“Mirrors aren’t that big. It’s not like a 75 inch 4K resolution mirror you’re looking into. And we’re quite a bit faster in three to four corners.

“I know that I got pretty loud in the car but I’m not going to criticize anyone.”

Gutierrez calls Hamilton ‘disrespectful’ after in-race gesture

BUDAPEST, HUNGARY - JULY 23:  Esteban Gutierrez of Mexico driving the (21) Haas F1 Team Haas-Ferrari VF-16 Ferrari 059/5 turbo on track during final practice for the Formula One Grand Prix of Hungary at Hungaroring on July 23, 2016 in Budapest, Hungary.  (Photo by Mark Thompson/Getty Images)
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Esteban Gutierrez has called three-time Formula 1 world champion Lewis Hamilton  “disrespectful” after being shown the middle finger during Sunday’s Hungarian Grand Prix.

Towards the end of the race at the Hungaroring, leader Hamilton got stuck behind Gutierrez while trying to lap the Haas driver in the final sector.

Hamilton’s lead over Mercedes teammate Nico Rosberg dropped by two seconds, with Hamilton only managing to pass Gutierrez down the start/finish straight.

While passing, Hamilton raised his hand and showed Gutierrez his middle finger, angered by the incident.

Hamilton managed to retain his lead and win the race, while Gutierrez was handed a five-second time penalty for ignoring blue flags that dropped him to 13th in the final classification.

Hamilton batted away a question about the incident after the race, but Gutierrez took to Twitter to express his thoughts.

Ricciardo feels “really satisifed” in happy return to podium

during the Formula One Grand Prix of Hungary at Hungaroring on July 24, 2016 in Budapest, Hungary.
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Daniel Ricciardo’s first podium of the year at the Monaco Grand Prix was soaked in disappointment, with a sure win going away thanks to a botched pit stop and a hard luck second place.

His second podium of the year, at a similar short track that suits both the Red Bull RB12 chassis and the likable Australian, brought the return of the smiling Daniel we all know and love in Sunday’s Hungarian Grand Prix.

Ricciardo was the only driver to even make a remote crack at the Mercedes teammates at Turn 1, launching strongly from third place on the grid into an attempt at the lead around the outside of the corner.

Problem was, Lewis Hamilton got out ahead in the lead and then Nico Rosberg made it back past Ricciardo for second into Turn 2.

Third was always going to be the best case scenario from there for Ricciardo, and he held off Sebastian Vettel’s late-race charge to the finish en route to third place.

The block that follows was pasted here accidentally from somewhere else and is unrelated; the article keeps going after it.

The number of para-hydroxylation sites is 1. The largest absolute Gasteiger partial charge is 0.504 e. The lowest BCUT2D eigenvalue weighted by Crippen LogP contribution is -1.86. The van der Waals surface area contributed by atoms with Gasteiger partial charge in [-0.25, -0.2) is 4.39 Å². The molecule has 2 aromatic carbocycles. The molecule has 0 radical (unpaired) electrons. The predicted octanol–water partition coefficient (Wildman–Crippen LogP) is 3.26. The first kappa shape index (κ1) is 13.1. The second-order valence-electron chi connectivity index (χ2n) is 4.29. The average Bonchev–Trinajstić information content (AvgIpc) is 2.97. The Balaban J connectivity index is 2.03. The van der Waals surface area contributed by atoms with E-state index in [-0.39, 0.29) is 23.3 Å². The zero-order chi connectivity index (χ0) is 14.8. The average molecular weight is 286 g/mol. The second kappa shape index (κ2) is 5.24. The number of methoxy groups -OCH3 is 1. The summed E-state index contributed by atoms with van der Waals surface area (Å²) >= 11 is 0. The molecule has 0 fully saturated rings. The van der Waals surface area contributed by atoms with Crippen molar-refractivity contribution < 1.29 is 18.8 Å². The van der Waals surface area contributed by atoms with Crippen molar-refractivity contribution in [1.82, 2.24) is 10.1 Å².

“It’s great to have another podium this year. First one was bittersweet but this one I can definitely enjoy,” Ricciardo said on the podium.

“I’m super happy to be here today. Three years in a row at this circuit. Thanks to the team. We’re continually getting better, and I’m having fun.”

Ricciardo’s third place is his second third place at the circuit after coming third last year, and then winning in 2014.

His result, plus the fifth place achieved by Max Verstappen after his battle with Kimi Raikkonen, has put Red Bull within one point of Ferrari for second place in the Constructor’s Championship (224-223).

Ricciardo expanded on it in a separate post-race interview with NBCSN’s Will Buxton.

“I’m so happy to be back up here. It’s been a while since I’ve left Sunday feeling really satisfied,” he said. “Podium is the icing on the cake but all weekend I got the maximum out of the car. For that, I’m pleased.

“At the time we looked quite competitive. But in the end they were quite quicker. They sucked us into that, but I held Seb behind. Anyway I enjoyed it and it was quite fun to cross the line and knowing I’m back on the podium.

“From my side it was nice to be first out of Red Bull and Ferrari. I felt I did my job. Hopefully this means second in Constructor’s later in the year.”

Raikkonen: ‘Very questionable’ not to penalize Verstappen

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Kimi Raikkonen believes it was “very questionable” of the Formula 1 stewards not to penalize Max Verstappen following their clash during Sunday’s Hungarian Grand Prix.

Raikkonen lost part of his front wing while trying to pass Verstappen for fifth place late on, the pair making contact at Turn 2.

Raikkonen fumed over his radio to Ferrari after the incident, claiming that Verstappen moved more than once while trying to defend his position.

Both drivers were able to continue, their scrap lasting to the line where Verstappen finished 0.3 seconds clear.

Speaking to NBCSN after the race, Raikkonen questioned the decision not to penalize the Dutchman.

“I think it was very questionable, but it’s not my decision to decide,” Raikkonen said.

“I’ve seen penalties for much less. It depends on the stewards.

“In the end it didn’t damage our race, but it’s more disappointing to have such a good car and not be in a better position since we started so far back.”

Verstappen had been in the battle for the podium early on, but his race was compromised when he emerged from the pits behind Raikkonen, who was running a reverse strategy after starting down in 14th place.

“It was very frustrating,” Verstappen told NBCSN after fading from the podium fight.

“We were quick but then I got stuck. Ferrari was catching me… then you get stuck behind Kimi, destroy your tires, and do your own races, and the guy behind you catches up on fresher tires.”

Of Raikkonen’s penalty claim, Verstappen simply replied: “It’s his opinion. I tried to defend my position.”